February is American Heart Month, a national campaign to raise awareness about heart health and urge Americans to lower their risk for heart disease. Although heart disease is often thought of as a “man’s disease,” it’s the leading cause of death for both men and women in the United States.
High blood pressure, high LDL cholesterol, and smoking are key risk factors for heart disease. Other risk factors include diabetes, being overweight or obese, poor diet, physical inactivity, excessive alcohol use, and a family history of early heart disease.
Even with a family history, you can make lifestyle changes to lower your risk of developing heart disease. If you already have heart disease, you should be especially careful to control risk factors. For example, if you drink alcohol, only drink in moderation. Other ways to lower your risk include the following:
- Don’t smoke and avoid second-hand smoke.
- Stay physically active. Engage in aerobic exercise for at least 30 minutes, five days a week or as recommended by your doctor. Even if you’ve had a heart attack already, being active helps to strengthen your heart.
- Eat a heart-healthy diet low in salt, sugar, saturated and trans fats and high in unsaturated fats (fish, avocado, etc.).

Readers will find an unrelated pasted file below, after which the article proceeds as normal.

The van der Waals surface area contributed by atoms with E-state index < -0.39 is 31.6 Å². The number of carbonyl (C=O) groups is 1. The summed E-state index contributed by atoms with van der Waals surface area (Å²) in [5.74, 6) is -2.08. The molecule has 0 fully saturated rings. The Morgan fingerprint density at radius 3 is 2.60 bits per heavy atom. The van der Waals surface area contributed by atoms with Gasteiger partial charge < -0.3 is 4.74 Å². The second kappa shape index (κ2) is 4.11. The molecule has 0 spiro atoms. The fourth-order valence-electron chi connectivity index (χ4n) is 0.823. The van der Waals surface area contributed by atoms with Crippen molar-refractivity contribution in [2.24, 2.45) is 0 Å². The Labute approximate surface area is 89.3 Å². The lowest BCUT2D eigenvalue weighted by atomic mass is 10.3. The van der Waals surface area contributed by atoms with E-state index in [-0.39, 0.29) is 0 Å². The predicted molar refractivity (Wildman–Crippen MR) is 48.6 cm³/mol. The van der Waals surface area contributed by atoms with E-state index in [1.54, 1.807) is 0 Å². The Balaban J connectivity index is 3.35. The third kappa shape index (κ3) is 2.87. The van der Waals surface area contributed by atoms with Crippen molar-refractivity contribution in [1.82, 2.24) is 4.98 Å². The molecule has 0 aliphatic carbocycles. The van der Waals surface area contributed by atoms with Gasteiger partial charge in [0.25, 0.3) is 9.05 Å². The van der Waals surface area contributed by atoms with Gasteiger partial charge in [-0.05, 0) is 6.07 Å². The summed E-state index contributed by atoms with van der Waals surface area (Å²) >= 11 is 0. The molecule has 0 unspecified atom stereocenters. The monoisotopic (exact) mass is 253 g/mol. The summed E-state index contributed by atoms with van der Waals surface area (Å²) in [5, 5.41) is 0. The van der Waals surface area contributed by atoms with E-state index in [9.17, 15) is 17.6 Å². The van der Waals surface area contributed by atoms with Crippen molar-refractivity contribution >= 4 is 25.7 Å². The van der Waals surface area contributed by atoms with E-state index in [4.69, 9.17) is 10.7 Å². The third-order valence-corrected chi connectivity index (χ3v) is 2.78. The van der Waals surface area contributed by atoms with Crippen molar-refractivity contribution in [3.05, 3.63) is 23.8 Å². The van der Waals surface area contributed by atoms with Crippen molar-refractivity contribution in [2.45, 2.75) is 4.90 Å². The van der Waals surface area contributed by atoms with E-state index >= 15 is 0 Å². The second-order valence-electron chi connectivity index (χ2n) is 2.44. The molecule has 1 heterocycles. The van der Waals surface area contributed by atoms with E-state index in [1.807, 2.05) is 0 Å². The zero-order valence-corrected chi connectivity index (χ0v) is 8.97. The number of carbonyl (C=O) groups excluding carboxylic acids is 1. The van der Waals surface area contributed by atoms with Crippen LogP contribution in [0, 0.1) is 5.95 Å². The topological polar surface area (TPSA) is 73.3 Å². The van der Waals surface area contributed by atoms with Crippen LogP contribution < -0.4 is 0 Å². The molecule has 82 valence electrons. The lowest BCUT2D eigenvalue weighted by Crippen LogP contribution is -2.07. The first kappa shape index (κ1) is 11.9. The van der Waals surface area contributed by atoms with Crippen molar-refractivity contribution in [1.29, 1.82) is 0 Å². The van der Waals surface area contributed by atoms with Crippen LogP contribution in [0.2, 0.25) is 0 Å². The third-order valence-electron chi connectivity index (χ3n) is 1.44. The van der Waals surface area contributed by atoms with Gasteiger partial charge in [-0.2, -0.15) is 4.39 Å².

- Maintain a healthy weight.
- Take your medications as prescribed and get regular check-ups.
While there are many similarities in the symptoms of heart disease in men and women, there are even more differences. For example, it’s a myth that chest pain is the only warning sign of a heart attack. Some women have no symptoms, while others may experience pain or discomfort in the chest area, or in the neck, throat or jaw, or in the upper abdomen or back. Warning signs to tell your doctor include the following:
- Chest pain or discomfort, upper back pain, indigestion, heartburn, nausea/vomiting, extreme fatigue, upper body discomfort, and shortness of breath.
- Fluttering feelings in the chest (palpitations).
- Leg pain or swelling of the feet, ankles, legs, or abdomen.
Small steps to lead a healthier lifestyle go a long way. Reducing stress, getting enough sleep and exercise, and eating healthy foods will be beneficial to your heart and your mental and physical health no matter how old you are.
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